One of these days, I would love to write a book. I love March Madness, and the subject of my book would be when March Madness was born for me. There have been a number of excellent books already written on the subject (When March Went Mad by Seth Godin, A March to Madness by John Feinstein and How March Became Madness by Eddie Einhorn and Ron Rappaport). Godin's "birth" was 1979 Bird/Magic and Einhorn/Rappaport's was the epic 1968 Houston and UCLA game in the Astrodome. But my birth goes back to 1985, and it all started in Dayton, Ohio. I was a high school Freshman, and that year at the University of Dayton Arena marked the beginining of a 15 year or so run that my father and I attended NCAA Basketball tournament games together throughout the Midwest, including several in Dayton.
The 6 games we watched in 1985 were all special, and there so many great side stories that could make up the various chapters in my book, such as:
We watched the eventual National Champion Villanova barely survive their first game. They went on to beat a heavily favored Georgetown Hoya team 69-64 by playing a nearly perfect game, and to this day they remain the lowest seed to ever win the National Championhip.
This was the first year the tournament was expanded to 64 teams, which helps cement my claim of this being the true birthdate of March Madness as we know it (i.e. the hope of the 16 seeds winning, the epic 8/9 seed games, the upset special 5-12 games...).
Why Dayton Ohio as the birthplace? There is actually a lot of precedence for calling Dayton the birthplace. The University of Dayton Arena has hosted more NCAA tournament games by far than any other venue (by 42). They hosted the first NCAA tournament games in 1970, the year after UD Arena was built. I remember my father telling me about schools like Dayton, Duquesne and other smaller Midwest/Mid Atlantic Catholic schools dominating in the 50’s and 60’s - especially Dayton. Dayton had 435 wins during the 50’s and 60’s (228 in the 50’s and 207 in the 60’s). For perspective, this was more than the college basketball bluebloods UCLA (427) and Kentucky (421).
Michigan was the number 1 seed - and in the first year of 1-16 matchups, we almost witnessed our first upset! They had a star studded cast with Roy Tarpley, Gary Grant, Antoine Joubert, Richard Rellford. Fairleigh Dickinson nearly won, and the entire arena, including my father and I, were on our feet cheering for FDU. It would take another 33 years before a 16 seed beat a 1 seed with UMBC upsetting Virginia. This is the type of game that fueled March Madness as we know it today. The entire crowd seemed to be rooting for FDU that day and it was electric – I will never forget that feeling and it is what fueled my passion for March Madness.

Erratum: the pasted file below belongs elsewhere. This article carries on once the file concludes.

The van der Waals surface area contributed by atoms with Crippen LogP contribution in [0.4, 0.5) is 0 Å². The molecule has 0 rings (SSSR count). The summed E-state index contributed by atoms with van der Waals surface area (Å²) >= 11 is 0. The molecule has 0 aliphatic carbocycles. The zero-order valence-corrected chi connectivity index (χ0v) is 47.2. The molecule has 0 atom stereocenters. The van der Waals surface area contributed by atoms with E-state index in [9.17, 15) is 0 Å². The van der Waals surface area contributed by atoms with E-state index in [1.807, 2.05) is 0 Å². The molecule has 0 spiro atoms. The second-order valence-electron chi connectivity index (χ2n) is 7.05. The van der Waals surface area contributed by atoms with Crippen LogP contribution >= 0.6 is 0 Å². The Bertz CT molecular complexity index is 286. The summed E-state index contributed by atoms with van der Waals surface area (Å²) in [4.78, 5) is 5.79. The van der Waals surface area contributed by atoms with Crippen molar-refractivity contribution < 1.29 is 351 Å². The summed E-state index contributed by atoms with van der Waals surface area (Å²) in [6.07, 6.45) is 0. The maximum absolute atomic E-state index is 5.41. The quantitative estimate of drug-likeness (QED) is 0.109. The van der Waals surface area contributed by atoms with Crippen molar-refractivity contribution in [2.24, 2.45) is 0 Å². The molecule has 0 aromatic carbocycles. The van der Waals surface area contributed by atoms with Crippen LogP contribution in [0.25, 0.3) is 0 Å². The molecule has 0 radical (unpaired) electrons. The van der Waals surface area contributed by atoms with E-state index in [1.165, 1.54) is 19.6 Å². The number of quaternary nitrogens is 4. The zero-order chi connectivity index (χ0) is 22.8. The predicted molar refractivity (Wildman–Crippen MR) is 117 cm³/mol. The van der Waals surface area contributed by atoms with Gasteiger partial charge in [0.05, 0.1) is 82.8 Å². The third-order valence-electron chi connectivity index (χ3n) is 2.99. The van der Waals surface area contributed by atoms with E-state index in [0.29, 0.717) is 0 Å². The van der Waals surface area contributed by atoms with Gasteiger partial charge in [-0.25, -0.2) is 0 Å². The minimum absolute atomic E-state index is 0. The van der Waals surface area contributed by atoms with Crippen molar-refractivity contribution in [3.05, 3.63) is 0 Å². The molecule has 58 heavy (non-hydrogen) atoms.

Navy was there as a 13 seed and upset a strong Dale Brown led 3 seed LSU that had 4 future NBA players. Navy won behind the play of a little known Sophomore by the name of David Robinson, who had grown 7 inches since his arrival on campus at Annapolis. This was before he was known as the "Admiral" that went on to unbelievable success in the NBA and the Olympics. But on this day, nobody had ever heard of him.
In an overtime thriller, Maryland barely beat a Miami of Ohio team just down the road from Dayton that featured future NBA star Ron Harper. Maryland had a legendary coach in Lefty Driessel and their star player was Len Bias. A little more than a year later, Bias died of a drug overdose the day after he was drafted #1 by the Boston Celtics in the NBA Draft. I remember where I was when I heard of Len Bias’ death on Thursday June 19, 1986 - at the Verne Payne Big Man camp on the Campus of Western Michigan University in Kalamazoo. Camp was wrapping up for the week and we were all in the gym watching my fellow class of ’88 Sean Kemp from Concord High in Elkhart Indiana putting on a dunk show.
Villanova played Dayton in their opening game. With the home team fans (and most of the other fans) going crazy, this also shaped what March Madness means – the classic 8-9 rivalry, with Villanova winning by 2 points. The game featured one legendary coach (Don Donoher) vs. another future legend (Rollie Massimino). Eventually, the NCAA stopped the practice of allowing teams to play in their own gyms in the tournament, but I remember the energy in the building like it was yesterday.
A week later, my high school team that went 8-12 that year continued the season on an improbable playoff run making it to the final 8 in the state and played in the UD arena of all places. Can you see why this was this was such a good memory and why I stake Dayton, Ohio in 1985 as the birthplace of March Madness? There are a ton of other chapters that I could write about including legendary coaches at those games, drug addiction that impacted 3 star players from that bracket, and the Big East/ESPN coming of age party. This tournament in 1985 was right in the middle of the best 6 year run ever of NCAA March Madness tournaments, which included the intimidating Georgetown teams, a dominant Ralph Sampson that never won the title, the ultimate underdog NC State and their enthusiatic coach Valvano, Freshman Michael Jordan sinking the game winner, Phi Slamma Jamma and many more stories. I would love to hear the stories of your favorite March Madness tournaments.